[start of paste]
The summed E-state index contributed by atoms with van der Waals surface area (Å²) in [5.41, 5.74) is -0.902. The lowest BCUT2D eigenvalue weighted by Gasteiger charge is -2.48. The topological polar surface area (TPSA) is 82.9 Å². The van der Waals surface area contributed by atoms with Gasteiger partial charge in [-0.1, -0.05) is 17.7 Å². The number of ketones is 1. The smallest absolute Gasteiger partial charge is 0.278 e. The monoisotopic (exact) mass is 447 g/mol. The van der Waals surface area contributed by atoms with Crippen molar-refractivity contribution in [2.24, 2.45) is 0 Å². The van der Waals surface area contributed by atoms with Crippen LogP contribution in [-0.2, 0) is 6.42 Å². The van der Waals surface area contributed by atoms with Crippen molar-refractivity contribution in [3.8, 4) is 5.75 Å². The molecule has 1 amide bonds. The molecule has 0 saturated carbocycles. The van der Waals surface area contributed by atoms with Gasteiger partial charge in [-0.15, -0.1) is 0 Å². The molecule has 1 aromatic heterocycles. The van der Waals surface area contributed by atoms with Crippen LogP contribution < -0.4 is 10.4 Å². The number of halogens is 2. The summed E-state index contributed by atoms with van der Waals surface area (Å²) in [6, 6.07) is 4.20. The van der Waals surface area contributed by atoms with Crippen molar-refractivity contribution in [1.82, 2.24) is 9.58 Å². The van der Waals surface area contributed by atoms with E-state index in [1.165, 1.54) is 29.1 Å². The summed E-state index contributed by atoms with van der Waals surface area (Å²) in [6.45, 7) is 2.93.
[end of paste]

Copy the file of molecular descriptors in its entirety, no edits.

The summed E-state index contributed by atoms with van der Waals surface area (Å²) in [5.41, 5.74) is -0.902. The lowest BCUT2D eigenvalue weighted by Gasteiger charge is -2.48. The topological polar surface area (TPSA) is 82.9 Å². The van der Waals surface area contributed by atoms with Gasteiger partial charge in [-0.1, -0.05) is 17.7 Å². The number of ketones is 1. The smallest absolute Gasteiger partial charge is 0.278 e. The monoisotopic (exact) mass is 447 g/mol. The van der Waals surface area contributed by atoms with Crippen molar-refractivity contribution in [2.24, 2.45) is 0 Å². The van der Waals surface area contributed by atoms with Crippen LogP contribution in [-0.2, 0) is 6.42 Å². The van der Waals surface area contributed by atoms with Crippen molar-refractivity contribution in [3.8, 4) is 5.75 Å². The molecule has 1 amide bonds. The molecule has 0 saturated carbocycles. The van der Waals surface area contributed by atoms with Gasteiger partial charge in [-0.15, -0.1) is 0 Å². The molecule has 1 aromatic heterocycles. The van der Waals surface area contributed by atoms with Crippen LogP contribution < -0.4 is 10.4 Å². The number of halogens is 2. The summed E-state index contributed by atoms with van der Waals surface area (Å²) in [6, 6.07) is 4.20. The van der Waals surface area contributed by atoms with Crippen molar-refractivity contribution in [1.82, 2.24) is 9.58 Å². The van der Waals surface area contributed by atoms with E-state index in [1.165, 1.54) is 29.1 Å². The summed E-state index contributed by atoms with van der Waals surface area (Å²) in [6.45, 7) is 2.93.